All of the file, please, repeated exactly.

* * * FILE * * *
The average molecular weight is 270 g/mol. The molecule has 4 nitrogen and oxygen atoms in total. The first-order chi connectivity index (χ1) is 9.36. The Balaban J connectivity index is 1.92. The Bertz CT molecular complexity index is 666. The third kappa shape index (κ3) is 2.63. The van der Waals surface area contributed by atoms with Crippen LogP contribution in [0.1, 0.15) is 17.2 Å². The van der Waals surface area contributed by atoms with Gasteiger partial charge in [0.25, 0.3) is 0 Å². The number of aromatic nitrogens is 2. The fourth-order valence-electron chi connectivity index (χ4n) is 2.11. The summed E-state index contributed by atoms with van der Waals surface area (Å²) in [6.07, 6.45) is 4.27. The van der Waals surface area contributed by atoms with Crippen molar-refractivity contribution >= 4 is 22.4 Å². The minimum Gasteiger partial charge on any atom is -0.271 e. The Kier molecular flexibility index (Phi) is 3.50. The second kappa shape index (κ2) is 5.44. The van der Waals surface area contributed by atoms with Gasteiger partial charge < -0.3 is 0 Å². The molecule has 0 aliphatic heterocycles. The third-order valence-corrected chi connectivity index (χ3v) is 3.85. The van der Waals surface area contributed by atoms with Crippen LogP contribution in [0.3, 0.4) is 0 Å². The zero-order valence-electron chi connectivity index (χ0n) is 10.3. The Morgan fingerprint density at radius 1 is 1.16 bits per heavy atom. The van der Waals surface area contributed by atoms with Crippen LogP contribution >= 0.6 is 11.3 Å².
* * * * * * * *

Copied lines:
The average molecular weight is 270 g/mol. The molecule has 4 nitrogen and oxygen atoms in total. The first-order chi connectivity index (χ1) is 9.36. The Balaban J connectivity index is 1.92. The Bertz CT molecular complexity index is 666. The third kappa shape index (κ3) is 2.63. The van der Waals surface area contributed by atoms with Crippen LogP contribution in [0.1, 0.15) is 17.2 Å². The van der Waals surface area contributed by atoms with Gasteiger partial charge in [0.25, 0.3) is 0 Å². The number of aromatic nitrogens is 2. The fourth-order valence-electron chi connectivity index (χ4n) is 2.11. The summed E-state index contributed by atoms with van der Waals surface area (Å²) in [6.07, 6.45) is 4.27. The van der Waals surface area contributed by atoms with Crippen molar-refractivity contribution >= 4 is 22.4 Å². The minimum Gasteiger partial charge on any atom is -0.271 e. The Kier molecular flexibility index (Phi) is 3.50. The second kappa shape index (κ2) is 5.44. The van der Waals surface area contributed by atoms with Gasteiger partial charge < -0.3 is 0 Å². The molecule has 0 aliphatic heterocycles. The third-order valence-corrected chi connectivity index (χ3v) is 3.85. The van der Waals surface area contributed by atoms with Crippen LogP contribution in [0.3, 0.4) is 0 Å². The zero-order valence-electron chi connectivity index (χ0n) is 10.3. The Morgan fingerprint density at radius 1 is 1.16 bits per heavy atom. The van der Waals surface area contributed by atoms with Crippen LogP contribution >= 0.6 is 11.3 Å².